Monday, May 09, 2005

Self-definition

This will be all about me, and for that I apologize.

Someone very close to me asked me if I define myself by my vegetarianism - that is, if I was making a "who is Andrew?" list, I would put vegetarian at the top. I'm proud to be a vegetarian, but that's not how I define myself.

I'm much more proud to have thought critically about the concept of what it means to be a meat-eater: when I eat meat, who suffers? Who gains? What does my diet choice do for me, for the animals, and for the environment? What is the truth behind my tasty steak?

I'm proud that I had the courage, however small it is, to change my eating habits.

I'm proud that I've researched the issue enough to feel that my choice is the right choice, and that even if it's somehow a poor choice, I am certain that I am still doing more good than harm in this world.

And I'm proud that I've educated some people about the issue, that I've even converted a few of them myself.

So how do I define myself?

I consider myself a life-long learner, one who isn't satisfied with his current knowledge, one who always seeks more.

I consider myself a critical thinker, one who isn't easily appeased by the party line, by the will of the masses.

I consider myself a person who desires to do right by the people and the planet who give him everything he has.

I consider myself a person who has courage enough to make some tough decisions, follow through with those decisions, and be ultimately happy about them.

I consider myself an educator of the values that will bring about a better, safer, more peaceful world.

And those are the ways I define myself - not as a vegetarian, but as a learner, critical thinker, a person of morals, a person of some courage, and an educator. My choice to be a vegetarian, as with my choices on a lot issues, is only the end result of all those other values.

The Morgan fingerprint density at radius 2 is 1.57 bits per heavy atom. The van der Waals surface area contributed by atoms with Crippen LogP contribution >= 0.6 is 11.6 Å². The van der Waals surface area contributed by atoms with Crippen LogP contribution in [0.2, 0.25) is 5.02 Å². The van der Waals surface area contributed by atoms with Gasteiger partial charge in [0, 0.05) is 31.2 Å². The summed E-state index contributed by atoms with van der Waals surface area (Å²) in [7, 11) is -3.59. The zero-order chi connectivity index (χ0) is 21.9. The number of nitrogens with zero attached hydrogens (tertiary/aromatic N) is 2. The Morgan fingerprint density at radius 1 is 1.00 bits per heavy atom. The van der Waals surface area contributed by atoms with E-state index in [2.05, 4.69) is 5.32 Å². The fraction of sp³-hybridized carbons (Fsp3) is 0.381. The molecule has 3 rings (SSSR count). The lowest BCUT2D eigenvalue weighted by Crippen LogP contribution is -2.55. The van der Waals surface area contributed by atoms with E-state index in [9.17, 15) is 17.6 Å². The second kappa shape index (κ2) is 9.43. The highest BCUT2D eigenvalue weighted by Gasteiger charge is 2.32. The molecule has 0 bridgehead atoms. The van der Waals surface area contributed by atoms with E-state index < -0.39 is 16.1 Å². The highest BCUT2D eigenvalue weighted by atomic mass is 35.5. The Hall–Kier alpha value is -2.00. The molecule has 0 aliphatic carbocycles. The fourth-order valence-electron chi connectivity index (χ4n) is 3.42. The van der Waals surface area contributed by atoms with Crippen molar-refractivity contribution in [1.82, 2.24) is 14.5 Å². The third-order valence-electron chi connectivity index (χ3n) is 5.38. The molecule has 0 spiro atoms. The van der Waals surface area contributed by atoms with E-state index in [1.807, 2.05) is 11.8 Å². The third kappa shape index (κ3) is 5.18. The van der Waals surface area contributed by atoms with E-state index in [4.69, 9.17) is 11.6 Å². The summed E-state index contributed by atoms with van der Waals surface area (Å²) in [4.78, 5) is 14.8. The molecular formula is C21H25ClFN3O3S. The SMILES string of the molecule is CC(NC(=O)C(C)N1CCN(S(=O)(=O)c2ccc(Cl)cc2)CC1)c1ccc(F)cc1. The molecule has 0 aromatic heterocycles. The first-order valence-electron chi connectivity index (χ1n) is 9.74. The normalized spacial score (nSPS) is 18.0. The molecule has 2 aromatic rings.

5 Comments:

Blogger Mike said...

This reminds me of something I heard once.

"You see us as you want to see us, in the simplest terms, in the most convenient definitions. But what we found out is that each one of us is a brain, and an athlete, and a basketcase, a princess, and a criminal. Does that answer your question? Sincerely yours, The Breakfast Club."

Come on, you did the same to Marq.

8:24 AM  
Blogger Jason said...

Please consider these serious questions.

1. If everyone in the world became vegetarians, what do you think would happen to animal populations? Rise? Stay the same? Or Decrease?

2. What effect would this have on a countries economy?

3. Why don't humans have the right to eat meat, morally speaking?

4. Cutting out meat would be a huge cut in the food supply. Considering the world became vegetarian. Is there enough sources of other foods to feed billions of people everyday for the rest of time?

5. If you had a friend who ate meat, who has listened to your views regarding vegetarianism and why it should be practiced, and he still decided to eat meat. Would you lose respect for him and consider him a lesser person for it? Or would you respect his decision and his views?

6. When you are a vegetarian, are you losing out on nutrients from meat that you can't get from another sources?

7. Are humans Carnivores? Omnivores? Or Herbivores?

I have my own opinion of what I think the answers are and why. But I am interested in hearing your answers. Mostly because you know more about the topic than I do, and you've probably come across similar questions/comments before.

8:39 AM  
Blogger Andrew said...

Mike, I love the movie, but I don't know what you're getting at with the quote.

1:23 PM  
Blogger Andrew said...

I'll just put my response in a separate entry.

2:26 PM  
Blogger Mike said...

Nevermind. It was funny to me at the time. They both read the same, no?

12:43 AM  

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